3 experiments were carried out to examine children's understanding of the role of covariation evidence in hypothesis formation. Previous research suggested that it is not until 8 to 11 years of age that children begin to understand how a given pattern of covariation supports a particular hypothesis about which factor is causally responsible for an observed effect. Experiments 1 to 3 employed a different (fake evidence) technique than previous research and showed that by 6 years of age most children understand how evidence would lead a story character to form a different hypothesis than the subject's own. Experiment 3 showed that most 6- and young 7-year-olds understand how a character's future actions (e.g., choice of an object) and predictions of future outcomes depend on the hypothesis he or she holds.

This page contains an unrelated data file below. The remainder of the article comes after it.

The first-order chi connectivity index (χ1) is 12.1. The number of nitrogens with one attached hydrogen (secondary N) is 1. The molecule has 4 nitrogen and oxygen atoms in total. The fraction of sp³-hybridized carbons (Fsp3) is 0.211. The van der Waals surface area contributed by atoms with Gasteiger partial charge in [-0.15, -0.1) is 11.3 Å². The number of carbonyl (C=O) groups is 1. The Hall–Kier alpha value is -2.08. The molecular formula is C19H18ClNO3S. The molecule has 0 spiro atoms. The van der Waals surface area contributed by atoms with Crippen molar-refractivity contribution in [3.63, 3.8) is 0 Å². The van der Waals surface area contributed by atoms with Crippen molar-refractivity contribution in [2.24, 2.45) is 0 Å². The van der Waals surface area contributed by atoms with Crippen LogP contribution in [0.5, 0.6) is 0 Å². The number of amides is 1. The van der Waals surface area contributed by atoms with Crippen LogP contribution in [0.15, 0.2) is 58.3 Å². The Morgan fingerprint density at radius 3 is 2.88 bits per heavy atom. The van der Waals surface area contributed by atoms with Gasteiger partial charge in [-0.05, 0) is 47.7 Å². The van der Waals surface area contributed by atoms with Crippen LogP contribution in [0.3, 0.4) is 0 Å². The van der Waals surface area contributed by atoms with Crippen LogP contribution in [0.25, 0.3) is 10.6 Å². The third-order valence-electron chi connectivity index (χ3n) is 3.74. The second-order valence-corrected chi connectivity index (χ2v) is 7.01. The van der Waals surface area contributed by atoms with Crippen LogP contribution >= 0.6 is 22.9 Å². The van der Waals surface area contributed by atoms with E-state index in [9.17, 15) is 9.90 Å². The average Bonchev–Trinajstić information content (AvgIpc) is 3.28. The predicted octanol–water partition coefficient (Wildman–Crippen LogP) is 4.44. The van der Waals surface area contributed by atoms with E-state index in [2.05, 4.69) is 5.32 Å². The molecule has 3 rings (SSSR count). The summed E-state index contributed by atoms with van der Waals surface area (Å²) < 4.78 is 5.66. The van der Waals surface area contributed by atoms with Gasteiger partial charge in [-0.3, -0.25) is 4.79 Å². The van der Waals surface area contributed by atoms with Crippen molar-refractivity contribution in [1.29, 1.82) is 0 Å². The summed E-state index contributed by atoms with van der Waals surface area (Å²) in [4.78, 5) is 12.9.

|Number of pages||20|
|Publication status||Published - 1 Dec 1993|